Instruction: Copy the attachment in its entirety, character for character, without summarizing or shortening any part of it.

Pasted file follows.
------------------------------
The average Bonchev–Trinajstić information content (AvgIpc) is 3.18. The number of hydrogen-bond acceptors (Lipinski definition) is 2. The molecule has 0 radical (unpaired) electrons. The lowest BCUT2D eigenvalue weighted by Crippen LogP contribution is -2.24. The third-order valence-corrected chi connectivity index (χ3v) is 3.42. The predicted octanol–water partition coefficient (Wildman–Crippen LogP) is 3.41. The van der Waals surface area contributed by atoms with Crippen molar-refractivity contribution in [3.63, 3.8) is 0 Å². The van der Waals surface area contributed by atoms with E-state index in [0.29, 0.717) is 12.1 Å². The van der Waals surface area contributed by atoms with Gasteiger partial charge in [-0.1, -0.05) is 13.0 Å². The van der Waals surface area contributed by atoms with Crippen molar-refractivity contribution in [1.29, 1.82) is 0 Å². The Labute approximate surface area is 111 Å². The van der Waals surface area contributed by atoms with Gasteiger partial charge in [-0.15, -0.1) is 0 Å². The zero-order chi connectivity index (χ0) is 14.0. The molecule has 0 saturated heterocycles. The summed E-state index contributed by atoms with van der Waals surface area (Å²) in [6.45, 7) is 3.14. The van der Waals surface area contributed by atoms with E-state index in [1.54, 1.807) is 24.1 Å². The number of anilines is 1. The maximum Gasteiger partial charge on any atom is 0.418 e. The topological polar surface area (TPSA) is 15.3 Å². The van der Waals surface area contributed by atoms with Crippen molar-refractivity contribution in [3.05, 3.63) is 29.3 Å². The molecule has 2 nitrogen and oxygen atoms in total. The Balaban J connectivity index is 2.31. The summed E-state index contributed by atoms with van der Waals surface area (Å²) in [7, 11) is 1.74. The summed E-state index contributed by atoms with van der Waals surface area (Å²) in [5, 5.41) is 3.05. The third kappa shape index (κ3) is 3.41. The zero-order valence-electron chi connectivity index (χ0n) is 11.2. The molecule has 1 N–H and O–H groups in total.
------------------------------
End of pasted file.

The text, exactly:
The average Bonchev–Trinajstić information content (AvgIpc) is 3.18. The number of hydrogen-bond acceptors (Lipinski definition) is 2. The molecule has 0 radical (unpaired) electrons. The lowest BCUT2D eigenvalue weighted by Crippen LogP contribution is -2.24. The third-order valence-corrected chi connectivity index (χ3v) is 3.42. The predicted octanol–water partition coefficient (Wildman–Crippen LogP) is 3.41. The van der Waals surface area contributed by atoms with Crippen molar-refractivity contribution in [3.63, 3.8) is 0 Å². The van der Waals surface area contributed by atoms with E-state index in [0.29, 0.717) is 12.1 Å². The van der Waals surface area contributed by atoms with Gasteiger partial charge in [-0.1, -0.05) is 13.0 Å². The van der Waals surface area contributed by atoms with Crippen molar-refractivity contribution in [1.29, 1.82) is 0 Å². The Labute approximate surface area is 111 Å². The van der Waals surface area contributed by atoms with Gasteiger partial charge in [-0.15, -0.1) is 0 Å². The zero-order chi connectivity index (χ0) is 14.0. The molecule has 0 saturated heterocycles. The summed E-state index contributed by atoms with van der Waals surface area (Å²) in [6.45, 7) is 3.14. The van der Waals surface area contributed by atoms with E-state index in [1.54, 1.807) is 24.1 Å². The number of anilines is 1. The maximum Gasteiger partial charge on any atom is 0.418 e. The topological polar surface area (TPSA) is 15.3 Å². The van der Waals surface area contributed by atoms with Crippen molar-refractivity contribution in [3.05, 3.63) is 29.3 Å². The molecule has 2 nitrogen and oxygen atoms in total. The Balaban J connectivity index is 2.31. The summed E-state index contributed by atoms with van der Waals surface area (Å²) in [7, 11) is 1.74. The summed E-state index contributed by atoms with van der Waals surface area (Å²) in [5, 5.41) is 3.05. The third kappa shape index (κ3) is 3.41. The zero-order valence-electron chi connectivity index (χ0n) is 11.2. The molecule has 1 N–H and O–H groups in total.